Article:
Proto Indo Europeans used agricultre.
"Proto-Indo-European society depended on animal husbandry. Cattle
(*gʷōus) were the most important animals to them, and a man's wealth
would be measured by the number of cows he owned. Sheep (*H₃ówis) and
goats (*gʰáidos) were also kept, presumably by the less wealthy.
Agriculture and catching fish (*písḱos) were also practiced."
"We can learn more about the earliest Indo-Europeans from other
aspects of their reconstructed vocabulary. Some words, for example,
describe an agricultural technology whose existence dates back to
5000 B.C. By that time the agricultural revolution had spread north
from its origins in the Fertile Crescent, where the first
archaeological evidence of cultivation dates back to at least 8000
B.C. From this region agriculture also spread southward to sustain
the Mesopotamian civilizations and westward to Egypt. The Indo-
European words for "barley," "wheat" and "flax";
for "apples," "cherries" and their trees, for "mulberries" and their
bushes; for "grapes" and their vines; and for the various implements
with which to cultivate and harvest them describe a way of life
unknown in northern Europe until the third or second millennium B.C.,
when the first archaeological evidence appears."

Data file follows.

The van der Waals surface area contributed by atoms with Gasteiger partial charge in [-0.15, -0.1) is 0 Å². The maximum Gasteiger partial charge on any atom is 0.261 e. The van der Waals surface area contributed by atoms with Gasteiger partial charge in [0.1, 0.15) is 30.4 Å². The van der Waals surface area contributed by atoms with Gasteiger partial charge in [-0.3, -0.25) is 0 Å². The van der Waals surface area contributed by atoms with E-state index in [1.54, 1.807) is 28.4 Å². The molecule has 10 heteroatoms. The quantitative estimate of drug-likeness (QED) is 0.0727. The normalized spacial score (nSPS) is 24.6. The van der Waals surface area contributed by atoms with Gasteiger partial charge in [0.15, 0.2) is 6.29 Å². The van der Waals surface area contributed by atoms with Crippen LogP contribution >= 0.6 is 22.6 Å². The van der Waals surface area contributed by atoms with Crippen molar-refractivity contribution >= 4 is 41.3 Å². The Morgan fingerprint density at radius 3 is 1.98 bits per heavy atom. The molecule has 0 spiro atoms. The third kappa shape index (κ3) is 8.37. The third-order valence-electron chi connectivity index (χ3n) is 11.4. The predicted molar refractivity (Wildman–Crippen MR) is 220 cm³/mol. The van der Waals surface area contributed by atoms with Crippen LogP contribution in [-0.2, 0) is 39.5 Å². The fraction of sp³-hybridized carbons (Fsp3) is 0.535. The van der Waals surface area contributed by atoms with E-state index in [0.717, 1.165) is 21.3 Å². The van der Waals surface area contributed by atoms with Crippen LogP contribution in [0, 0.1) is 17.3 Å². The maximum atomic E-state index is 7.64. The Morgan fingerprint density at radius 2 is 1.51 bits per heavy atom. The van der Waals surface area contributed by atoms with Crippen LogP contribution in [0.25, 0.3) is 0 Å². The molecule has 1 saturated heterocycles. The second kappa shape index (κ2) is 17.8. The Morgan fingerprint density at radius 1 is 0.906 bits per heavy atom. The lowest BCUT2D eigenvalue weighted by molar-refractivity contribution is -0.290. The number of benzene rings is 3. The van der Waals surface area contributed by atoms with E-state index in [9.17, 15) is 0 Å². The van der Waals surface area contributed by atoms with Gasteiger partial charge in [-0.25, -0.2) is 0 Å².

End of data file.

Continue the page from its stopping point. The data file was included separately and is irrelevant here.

"They had already adopted livestock-herding from the non-caucasian
mideast where agriculture had been evolving for 5000 years, and where
small cities were already starting to form, though writing was still
a millennium off.
Reconstructed pIE vocabulary likely included: cow, ox, steer, cattle-
raid, sacrifice, butter, cheese, plow, yoke, wheel, axle, boat,
sheep, wool, weaving, belt, pig, horse, dog, grain, sowing, grinding,
sickle, house, post, door, doorpost, hearth, clan, chief, fort, pot,
whetstone, hemp, flax, bow, arrow, dagger, fart, widow, lead-home
(wed), put-heart (worship), father-god, sun-god, storm-god, three
estates (white priest, red warrior, dark farmer), three cures
(spells, surgery, herbs), twin, right-good, left-sinister"
Kelkar: So the extent to which reconstrcuted PIE vocabular reflects
agriculture can be used both to support and refute Renfrew's theory.